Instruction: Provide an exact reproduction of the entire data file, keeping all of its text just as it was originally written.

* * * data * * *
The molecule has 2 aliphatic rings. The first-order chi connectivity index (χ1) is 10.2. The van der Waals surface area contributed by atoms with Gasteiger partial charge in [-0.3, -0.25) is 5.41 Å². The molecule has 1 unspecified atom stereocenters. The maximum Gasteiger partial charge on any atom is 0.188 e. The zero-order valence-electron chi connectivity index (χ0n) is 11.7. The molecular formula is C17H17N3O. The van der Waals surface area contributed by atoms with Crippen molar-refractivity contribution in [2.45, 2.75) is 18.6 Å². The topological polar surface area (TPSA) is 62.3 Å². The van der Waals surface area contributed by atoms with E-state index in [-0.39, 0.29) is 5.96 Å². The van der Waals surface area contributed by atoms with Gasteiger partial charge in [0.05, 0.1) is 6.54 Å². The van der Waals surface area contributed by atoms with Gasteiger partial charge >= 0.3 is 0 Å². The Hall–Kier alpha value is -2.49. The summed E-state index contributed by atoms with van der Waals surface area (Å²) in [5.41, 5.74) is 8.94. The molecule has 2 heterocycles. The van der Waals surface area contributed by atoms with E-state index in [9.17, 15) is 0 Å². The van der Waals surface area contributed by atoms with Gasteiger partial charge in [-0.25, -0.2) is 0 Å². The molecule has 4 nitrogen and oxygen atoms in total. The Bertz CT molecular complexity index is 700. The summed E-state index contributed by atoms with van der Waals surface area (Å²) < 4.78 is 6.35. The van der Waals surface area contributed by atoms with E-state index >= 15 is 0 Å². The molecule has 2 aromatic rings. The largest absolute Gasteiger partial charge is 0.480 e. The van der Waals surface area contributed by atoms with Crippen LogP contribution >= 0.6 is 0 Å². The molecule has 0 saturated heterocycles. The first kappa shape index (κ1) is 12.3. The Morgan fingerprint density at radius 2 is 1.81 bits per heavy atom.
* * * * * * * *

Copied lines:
The molecule has 2 aliphatic rings. The first-order chi connectivity index (χ1) is 10.2. The van der Waals surface area contributed by atoms with Gasteiger partial charge in [-0.3, -0.25) is 5.41 Å². The molecule has 1 unspecified atom stereocenters. The maximum Gasteiger partial charge on any atom is 0.188 e. The zero-order valence-electron chi connectivity index (χ0n) is 11.7. The molecular formula is C17H17N3O. The van der Waals surface area contributed by atoms with Crippen molar-refractivity contribution in [2.45, 2.75) is 18.6 Å². The topological polar surface area (TPSA) is 62.3 Å². The van der Waals surface area contributed by atoms with E-state index in [-0.39, 0.29) is 5.96 Å². The van der Waals surface area contributed by atoms with Gasteiger partial charge in [0.05, 0.1) is 6.54 Å². The van der Waals surface area contributed by atoms with Gasteiger partial charge >= 0.3 is 0 Å². The Hall–Kier alpha value is -2.49. The summed E-state index contributed by atoms with van der Waals surface area (Å²) in [5.41, 5.74) is 8.94. The molecule has 2 heterocycles. The van der Waals surface area contributed by atoms with E-state index in [9.17, 15) is 0 Å². The van der Waals surface area contributed by atoms with Gasteiger partial charge in [-0.25, -0.2) is 0 Å². The molecule has 4 nitrogen and oxygen atoms in total. The Bertz CT molecular complexity index is 700. The summed E-state index contributed by atoms with van der Waals surface area (Å²) < 4.78 is 6.35. The van der Waals surface area contributed by atoms with E-state index >= 15 is 0 Å². The molecule has 2 aromatic rings. The largest absolute Gasteiger partial charge is 0.480 e. The van der Waals surface area contributed by atoms with Crippen LogP contribution >= 0.6 is 0 Å². The molecule has 0 saturated heterocycles. The first kappa shape index (κ1) is 12.3. The Morgan fingerprint density at radius 2 is 1.81 bits per heavy atom.